International Beauty Report: Slime Time

 

My last encounter with a snail happened about 25 years ago, during a game of barefoot tag with my sister. Just as I heard that unmistakable crunch, I felt cold goo ooze between my toes. It was a completely disgusting experience. So, imagine my surprise now in my 30s to discover the latest beauty craze to hit South Korea is the same snail goo that traumatized me as a child.

Technically called mucin, snail slime is filled with proteins, glycolic acids and elastin—all ingredients that repair damaged tissue, replenish moisture in the skin and reduce pigmentation and scarring. Some beauty enthusiasts go as far as applying live snails to slither around on their face, but for the rest of us, companies such as Missha, Mizon, Tony Moly and Nature Republic offer everything from serums to hand creams to face masks that contain the mucilaginous goo.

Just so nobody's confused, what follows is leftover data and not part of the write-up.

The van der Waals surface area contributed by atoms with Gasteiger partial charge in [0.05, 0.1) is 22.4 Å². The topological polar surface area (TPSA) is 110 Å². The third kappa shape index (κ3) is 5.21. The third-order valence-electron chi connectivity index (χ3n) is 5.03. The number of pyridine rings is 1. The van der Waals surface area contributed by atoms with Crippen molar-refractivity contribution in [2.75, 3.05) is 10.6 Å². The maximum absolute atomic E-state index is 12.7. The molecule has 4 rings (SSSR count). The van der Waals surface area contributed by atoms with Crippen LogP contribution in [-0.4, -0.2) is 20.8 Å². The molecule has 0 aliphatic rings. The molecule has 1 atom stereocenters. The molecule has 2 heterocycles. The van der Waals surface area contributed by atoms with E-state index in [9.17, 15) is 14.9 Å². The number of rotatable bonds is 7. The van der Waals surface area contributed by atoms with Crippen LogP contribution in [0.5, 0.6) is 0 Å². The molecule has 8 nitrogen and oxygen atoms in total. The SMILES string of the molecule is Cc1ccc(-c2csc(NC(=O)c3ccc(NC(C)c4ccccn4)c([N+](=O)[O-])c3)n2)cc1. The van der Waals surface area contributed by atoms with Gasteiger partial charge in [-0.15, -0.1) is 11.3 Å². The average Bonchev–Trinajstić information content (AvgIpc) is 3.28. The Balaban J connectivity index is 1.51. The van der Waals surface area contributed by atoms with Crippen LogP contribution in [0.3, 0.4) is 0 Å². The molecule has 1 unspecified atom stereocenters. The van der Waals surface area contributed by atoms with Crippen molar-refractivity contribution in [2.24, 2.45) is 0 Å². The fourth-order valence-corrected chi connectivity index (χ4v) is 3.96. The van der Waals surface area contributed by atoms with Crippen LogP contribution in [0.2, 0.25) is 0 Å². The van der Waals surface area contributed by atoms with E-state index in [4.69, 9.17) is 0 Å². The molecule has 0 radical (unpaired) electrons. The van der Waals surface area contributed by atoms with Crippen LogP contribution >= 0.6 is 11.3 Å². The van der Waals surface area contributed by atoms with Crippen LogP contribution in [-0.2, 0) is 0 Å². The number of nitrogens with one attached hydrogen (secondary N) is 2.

Despite the loathsome memories from my childhood, I decided to give one of these slippery products a test drive. For about $30, the Snail Solution 80 Ampoule from Nature Republic claims to smooth and soften skin and even out the skin tone. Scent-wise, it was nearly odorless. I squeezed a drop on my hand and rubbed it into my palm. The unmistakable slimy texture became immediately apparent, and I knew that there was no way I could rub the viscous liquid on my face. Snail mucin may work wonders for skin tone and elasticity, but unfortunately, my complexion will never know. 

For those brave enough to add snail mucin to their beauty routine, try the Mizon version on Amazon.